The restructuring scheme is not a new thing and it has been introduced by the Government in the past. However, it was found that the scheme was misused by the corporates. Banks also created a separate CDR cell with erstwhile IDBI overseeing the process of restructuring. The promoters of many big corporates siphoned off bank funds while their units suffered. They approached the CDR Cell and to get their loans recast, some of them more than once. These promoters managed to get fresh loans and they used liberal loan recasts to evergreen their accounts and keep out of the NPA books. Some of them are now in the bankruptcy court. However, the RBI has built safeguard mechanism to ensure it does not lead to ever-greening of bad loans as in the past. Restructuring of large exposures will require independent credit evaluation done by rating agencies and a process validation by the Kamath-led expert committee. To mitigate the impact of expected losses, banks need to make a provision of 10% against the accounts under resolution.


RBI circular for Restructuring of advances

1. RBI/2020-21/17 DOR.No.BP.BC/4/21.04.048/2020-21 August 6, 2020

 All Commercial Banks (including Small Finance Banks, Local Area Banks and Regional Rural Banks)
All Primary (Urban) Co-operative Banks/State Co-operative Banks/ District Central Co-operative Banks
All All-India Financial Institutions
All Non-Banking Financial Companies

Dear Sir/ Madam,

Micro, Small and Medium Enterprises (MSME) sector - Restructuring of Advances

Please refer to the circular DOR.No.BP.BC.34/21.04.048/2019-20 dated February 11, 2020 on the subject.

2. In view of the continued need to support the viable MSME entities on account of the fallout of Covid19 and to align these guidelines with the Resolution Framework forCOVID 19 – related Stress announced for other advances, it has been decided to extend the scheme permitted in terms of the aforesaid circular. Accordingly, existing loans to MSMEs classified as 'standard' may be restructured without a downgrade in the asset classification, subject to the following conditions:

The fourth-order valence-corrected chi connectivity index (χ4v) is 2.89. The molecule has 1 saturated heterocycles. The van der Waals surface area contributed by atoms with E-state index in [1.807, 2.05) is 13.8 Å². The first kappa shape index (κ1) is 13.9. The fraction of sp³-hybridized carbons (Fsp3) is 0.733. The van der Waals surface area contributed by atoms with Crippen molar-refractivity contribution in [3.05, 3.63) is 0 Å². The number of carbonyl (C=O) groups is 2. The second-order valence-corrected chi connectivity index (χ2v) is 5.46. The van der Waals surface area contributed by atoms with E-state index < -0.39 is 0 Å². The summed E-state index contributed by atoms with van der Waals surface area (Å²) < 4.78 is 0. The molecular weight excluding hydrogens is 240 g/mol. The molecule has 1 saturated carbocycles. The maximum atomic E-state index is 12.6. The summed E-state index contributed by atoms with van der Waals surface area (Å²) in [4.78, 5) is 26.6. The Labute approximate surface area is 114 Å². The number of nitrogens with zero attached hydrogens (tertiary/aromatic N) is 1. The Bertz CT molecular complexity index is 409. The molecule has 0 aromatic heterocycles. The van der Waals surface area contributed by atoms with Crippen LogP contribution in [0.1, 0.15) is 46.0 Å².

i. The aggregate exposure, including non-fund-based facilities, of banks andNBFCs to the borrower does not exceed ₹25 crore as on March 1, 2020.

ii. The borrower's account was a 'standard asset' as on March 1, 2020.

iii. The restructuring of the borrower account is implemented by March 31, 2021.

iv.The borrowing entity is GST-registered on the date of implementation of the restructuring. However, this condition will not apply to MSMEs that are exempt from GST registration. This shall be determined on the basis of the exemption limit obtaining as on March 1, 2020.

v. Asset classification of borrowers classified as standard may be retained as such, whereas the accounts which may have slipped into NPA category between March 2, 2020 and date of implementation may be upgraded as 'standard asset', as on the date of implementation of the restructuring plan. The asset classification benefit will be available only if the restructuring is done as per provisions of this circular.

vi. As hitherto, for accounts restructured under these guidelines, banks shall maintain additional provision of 5% over and above the provision already held by them.

3. All other instructions specified in the circular dated February 11, 2020 shall remain applicable.

Yours faithfully,
(Saurav Sinha)
Chief General Manager–in-Charge



Published by

CA Amrita Chattopadhyay
(Audit & Assurance)
Category Corporate Law   Report